Using locally or regionally obtained normative data of FENO in children is very important when it comes to comparative studies and utilization of this clinical tool in clinical practice; therefore, we elected to study our local population. The number of subjects we studied was reasonably high, taking into consideration the previous studies of normal FENO level among children and the total population of the state of Qatar.
To minimize the effect of ethnic variation, only Qatari nationals were included in this study. Ethnic differences in FENO are well established in many studies.[1
] Buchvald et al
] showed that FENO is lower in Whites compared with the Blacks and Asians, although the number of non-whites was small, and this was confirmed by Kovesi et al
] The only published study for normative FENO values in the Arabian Gulf region is from Saudi Arabia for adult subjects.[20
] This study showed mean FENO levels of 22.79 ppb+/-8.13 which are comparable with the international figures, but higher than ours (14.1 ppb). The FENO level of our study population seemed to be higher than in whites[1
] but lower than in Asian children[19
] of the same age groups and using same measurement protocol . However, our values are closer to Caucasians than Africans and Asians. This is similar to the findings of Kovesi et al
. on children of Arabic descent (Personal Communication).
Figure 3 Age-related FENO values from different publications (Saito et al., Buchvald et al., Malmberg et al., Kovesiet al., Liet al.)
The cause of such ethnic differences is still not clear. It may be related to the rate of NO production by the alveolar or bronchial cells. Genetic studies among adults suggested an association between FENO and polymorphisms in the Nitric Oxide Synthase (NOS).[27
] In children, there is a recent evidence of an association between NOS polymorphism and atopy as well as asthma and FENO level.[25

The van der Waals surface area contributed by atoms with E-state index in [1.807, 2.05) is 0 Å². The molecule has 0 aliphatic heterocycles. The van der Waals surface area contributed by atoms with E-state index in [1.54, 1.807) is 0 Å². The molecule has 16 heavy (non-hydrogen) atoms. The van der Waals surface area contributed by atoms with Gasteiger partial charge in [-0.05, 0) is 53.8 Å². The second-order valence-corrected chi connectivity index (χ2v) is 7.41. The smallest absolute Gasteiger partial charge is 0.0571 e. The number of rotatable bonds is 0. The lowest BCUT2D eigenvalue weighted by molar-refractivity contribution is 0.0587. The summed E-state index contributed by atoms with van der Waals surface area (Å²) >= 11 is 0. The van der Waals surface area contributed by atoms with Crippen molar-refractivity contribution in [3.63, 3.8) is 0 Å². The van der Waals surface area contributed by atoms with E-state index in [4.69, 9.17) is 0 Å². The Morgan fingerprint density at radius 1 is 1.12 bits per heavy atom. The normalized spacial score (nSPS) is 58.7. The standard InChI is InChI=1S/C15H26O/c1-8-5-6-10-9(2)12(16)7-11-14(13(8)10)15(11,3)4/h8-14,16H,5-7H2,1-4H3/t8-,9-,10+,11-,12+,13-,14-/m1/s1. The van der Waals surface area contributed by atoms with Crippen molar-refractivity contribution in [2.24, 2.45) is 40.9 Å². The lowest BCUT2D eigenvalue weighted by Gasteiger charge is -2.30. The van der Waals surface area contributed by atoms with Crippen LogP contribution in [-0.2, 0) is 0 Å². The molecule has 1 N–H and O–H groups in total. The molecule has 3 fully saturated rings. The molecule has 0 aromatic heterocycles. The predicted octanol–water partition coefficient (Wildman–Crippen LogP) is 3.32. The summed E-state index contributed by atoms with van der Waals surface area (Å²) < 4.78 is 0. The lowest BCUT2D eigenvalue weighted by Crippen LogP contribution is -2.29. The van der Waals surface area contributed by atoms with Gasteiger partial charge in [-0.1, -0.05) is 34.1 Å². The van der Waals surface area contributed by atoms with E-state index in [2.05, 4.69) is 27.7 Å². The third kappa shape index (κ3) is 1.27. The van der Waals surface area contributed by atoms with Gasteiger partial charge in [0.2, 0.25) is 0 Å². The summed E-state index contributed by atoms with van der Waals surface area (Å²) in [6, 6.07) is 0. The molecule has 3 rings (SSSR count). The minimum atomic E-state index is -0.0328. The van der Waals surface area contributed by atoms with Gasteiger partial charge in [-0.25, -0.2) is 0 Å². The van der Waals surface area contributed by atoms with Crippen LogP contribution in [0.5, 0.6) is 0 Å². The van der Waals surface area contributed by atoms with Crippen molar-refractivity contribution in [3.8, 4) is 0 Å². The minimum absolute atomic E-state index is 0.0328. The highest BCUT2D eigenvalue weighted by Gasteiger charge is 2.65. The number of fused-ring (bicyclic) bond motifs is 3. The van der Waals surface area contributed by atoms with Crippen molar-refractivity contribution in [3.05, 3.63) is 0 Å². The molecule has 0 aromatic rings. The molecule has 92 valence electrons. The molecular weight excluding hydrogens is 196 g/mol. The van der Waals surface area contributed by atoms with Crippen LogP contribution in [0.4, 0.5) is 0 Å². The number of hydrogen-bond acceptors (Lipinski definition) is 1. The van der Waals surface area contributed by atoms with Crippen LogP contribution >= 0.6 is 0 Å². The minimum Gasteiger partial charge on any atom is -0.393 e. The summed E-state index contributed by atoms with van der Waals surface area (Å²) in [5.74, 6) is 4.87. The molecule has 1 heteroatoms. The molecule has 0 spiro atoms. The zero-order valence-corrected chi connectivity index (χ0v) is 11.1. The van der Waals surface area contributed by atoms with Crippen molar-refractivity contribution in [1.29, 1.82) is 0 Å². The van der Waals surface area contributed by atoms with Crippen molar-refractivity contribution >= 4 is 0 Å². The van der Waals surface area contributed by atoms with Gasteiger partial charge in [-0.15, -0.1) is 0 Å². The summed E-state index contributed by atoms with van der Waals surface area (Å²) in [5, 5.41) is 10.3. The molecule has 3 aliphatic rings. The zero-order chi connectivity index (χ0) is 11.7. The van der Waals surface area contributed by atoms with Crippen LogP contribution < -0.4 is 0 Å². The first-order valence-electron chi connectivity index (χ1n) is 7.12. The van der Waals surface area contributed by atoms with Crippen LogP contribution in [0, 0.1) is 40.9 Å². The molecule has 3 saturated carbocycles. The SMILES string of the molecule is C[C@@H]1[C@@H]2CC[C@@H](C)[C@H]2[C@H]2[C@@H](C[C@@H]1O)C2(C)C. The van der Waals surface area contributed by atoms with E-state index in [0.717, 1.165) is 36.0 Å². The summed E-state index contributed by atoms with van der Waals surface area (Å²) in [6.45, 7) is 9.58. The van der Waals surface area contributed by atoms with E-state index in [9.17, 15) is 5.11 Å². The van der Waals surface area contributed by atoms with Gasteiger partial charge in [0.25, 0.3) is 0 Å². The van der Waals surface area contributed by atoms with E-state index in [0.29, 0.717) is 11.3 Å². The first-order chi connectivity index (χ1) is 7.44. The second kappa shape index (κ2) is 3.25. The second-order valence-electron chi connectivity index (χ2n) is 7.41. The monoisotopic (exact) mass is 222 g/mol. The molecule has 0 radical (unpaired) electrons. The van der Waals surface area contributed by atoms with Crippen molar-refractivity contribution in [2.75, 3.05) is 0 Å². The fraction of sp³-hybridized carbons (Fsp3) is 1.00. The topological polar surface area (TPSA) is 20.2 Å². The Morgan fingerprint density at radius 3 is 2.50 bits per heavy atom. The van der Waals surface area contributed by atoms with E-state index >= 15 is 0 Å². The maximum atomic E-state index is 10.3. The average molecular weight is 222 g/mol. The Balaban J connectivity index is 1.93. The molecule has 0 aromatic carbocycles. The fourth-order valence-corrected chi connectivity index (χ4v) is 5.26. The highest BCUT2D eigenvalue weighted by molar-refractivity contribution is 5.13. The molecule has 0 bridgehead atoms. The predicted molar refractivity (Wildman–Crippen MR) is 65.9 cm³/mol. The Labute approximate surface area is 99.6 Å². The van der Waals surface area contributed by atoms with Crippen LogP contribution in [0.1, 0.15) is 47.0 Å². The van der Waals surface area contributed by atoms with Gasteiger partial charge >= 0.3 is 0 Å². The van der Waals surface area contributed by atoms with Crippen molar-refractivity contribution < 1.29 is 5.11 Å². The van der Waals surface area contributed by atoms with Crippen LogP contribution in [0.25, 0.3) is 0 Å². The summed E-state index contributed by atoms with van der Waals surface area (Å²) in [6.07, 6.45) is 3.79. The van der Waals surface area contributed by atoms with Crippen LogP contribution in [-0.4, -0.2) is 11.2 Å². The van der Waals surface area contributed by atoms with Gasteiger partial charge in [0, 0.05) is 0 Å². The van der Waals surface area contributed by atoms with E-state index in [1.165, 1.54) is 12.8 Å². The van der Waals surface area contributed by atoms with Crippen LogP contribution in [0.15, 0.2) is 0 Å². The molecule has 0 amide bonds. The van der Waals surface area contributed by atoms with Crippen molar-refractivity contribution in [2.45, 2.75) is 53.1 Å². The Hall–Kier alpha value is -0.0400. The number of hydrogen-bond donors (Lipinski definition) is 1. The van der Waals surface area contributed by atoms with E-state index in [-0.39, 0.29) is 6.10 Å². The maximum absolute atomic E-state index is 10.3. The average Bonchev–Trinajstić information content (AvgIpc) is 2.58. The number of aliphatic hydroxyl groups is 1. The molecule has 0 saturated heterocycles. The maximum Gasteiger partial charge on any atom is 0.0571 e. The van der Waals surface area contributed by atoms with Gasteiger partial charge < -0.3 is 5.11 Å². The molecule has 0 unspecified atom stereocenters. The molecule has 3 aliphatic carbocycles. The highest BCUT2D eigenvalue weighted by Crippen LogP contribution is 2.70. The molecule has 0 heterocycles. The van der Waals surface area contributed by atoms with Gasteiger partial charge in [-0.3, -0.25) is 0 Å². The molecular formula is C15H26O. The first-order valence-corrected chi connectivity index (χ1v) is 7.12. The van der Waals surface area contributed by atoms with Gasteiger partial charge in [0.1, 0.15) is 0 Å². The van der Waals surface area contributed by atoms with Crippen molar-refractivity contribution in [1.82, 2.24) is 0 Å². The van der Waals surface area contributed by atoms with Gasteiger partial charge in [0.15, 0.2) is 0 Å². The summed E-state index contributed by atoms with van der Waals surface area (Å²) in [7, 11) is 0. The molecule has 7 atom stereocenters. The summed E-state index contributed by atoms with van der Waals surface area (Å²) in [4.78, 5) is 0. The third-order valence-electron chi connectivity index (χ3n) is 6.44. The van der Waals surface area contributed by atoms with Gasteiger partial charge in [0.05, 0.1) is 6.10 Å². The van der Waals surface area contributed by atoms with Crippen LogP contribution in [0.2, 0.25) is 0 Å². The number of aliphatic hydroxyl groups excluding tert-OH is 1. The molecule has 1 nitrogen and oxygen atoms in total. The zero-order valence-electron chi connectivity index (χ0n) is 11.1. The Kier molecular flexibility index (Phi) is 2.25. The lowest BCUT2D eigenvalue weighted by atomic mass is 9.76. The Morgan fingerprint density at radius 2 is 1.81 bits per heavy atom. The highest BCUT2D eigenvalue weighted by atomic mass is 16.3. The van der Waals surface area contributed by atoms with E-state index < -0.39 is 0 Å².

] Another explanation for the ethnic difference in FENO levels may be related to the difference in the alveolar surface area that affect the amount of NO produced and hence exhaled. This may be explained by correlation of FENO with the weight, surface area,[1
] and pulmonary function test parameters[4
] in different studies among children. In our study, we did not show any statistically significant relationship between FENO and any of these variables.
Interestingly, gender difference in FENO was only found among Asians in most of the epidemiologic studies performed on children.[16
] We found similar gender difference among Qatari children; therefore, gender should be considered while interpreting FENO results among our population. Genetic polymorphism of NOS performed by Leung et al
] failed to explain this difference, which may indicate that the difference is due to hormonal or anatomic factors. The stimulatory effect of testosterone[33
] and the inhibitory effect of estrogen on FENO may indicate a hormonal cause of this gender difference, while higher pulmonary surface area among males[36
] may point toward anatomic effect.
Many studies found a positive correlation between FENO and increasing age among children,[1
] while others failed to prove such association.[16
] Unlike all previously published data, our study showed a negative rather than positive correlation of FENO with age. This is probably why FENO levels are higher than those reported in other studies for the younger age group (12-15 years) but lower for the older age group (16-18 years). In general, FENO levels tend to be higher in adults than in children.[18
] Whether this is due to the difference in lung size or increased endogenous production of NO related to NOS activity is still controversial. The first theory is supported by the finding that FENO level is affected by height and body surface area rather than age, both in adults and children.[4